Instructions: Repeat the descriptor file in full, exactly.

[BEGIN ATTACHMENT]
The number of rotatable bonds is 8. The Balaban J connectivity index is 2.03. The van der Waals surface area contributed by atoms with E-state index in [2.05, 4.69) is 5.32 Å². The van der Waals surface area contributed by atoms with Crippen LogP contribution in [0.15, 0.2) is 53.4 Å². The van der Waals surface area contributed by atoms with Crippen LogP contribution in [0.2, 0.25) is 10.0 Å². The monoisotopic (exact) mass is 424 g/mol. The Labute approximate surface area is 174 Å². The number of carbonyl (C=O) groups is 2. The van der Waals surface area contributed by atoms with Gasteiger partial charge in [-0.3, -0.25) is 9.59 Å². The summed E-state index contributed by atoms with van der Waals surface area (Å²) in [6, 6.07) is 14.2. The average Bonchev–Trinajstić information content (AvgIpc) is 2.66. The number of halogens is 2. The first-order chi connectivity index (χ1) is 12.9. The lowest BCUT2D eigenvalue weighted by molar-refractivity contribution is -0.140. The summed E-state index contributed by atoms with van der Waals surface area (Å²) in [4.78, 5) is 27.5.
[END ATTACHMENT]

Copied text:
The number of rotatable bonds is 8. The Balaban J connectivity index is 2.03. The van der Waals surface area contributed by atoms with E-state index in [2.05, 4.69) is 5.32 Å². The van der Waals surface area contributed by atoms with Crippen LogP contribution in [0.15, 0.2) is 53.4 Å². The van der Waals surface area contributed by atoms with Crippen LogP contribution in [0.2, 0.25) is 10.0 Å². The monoisotopic (exact) mass is 424 g/mol. The Labute approximate surface area is 174 Å². The number of carbonyl (C=O) groups is 2. The van der Waals surface area contributed by atoms with Gasteiger partial charge in [-0.3, -0.25) is 9.59 Å². The summed E-state index contributed by atoms with van der Waals surface area (Å²) in [6, 6.07) is 14.2. The average Bonchev–Trinajstić information content (AvgIpc) is 2.66. The number of halogens is 2. The first-order chi connectivity index (χ1) is 12.9. The lowest BCUT2D eigenvalue weighted by molar-refractivity contribution is -0.140. The summed E-state index contributed by atoms with van der Waals surface area (Å²) in [4.78, 5) is 27.5.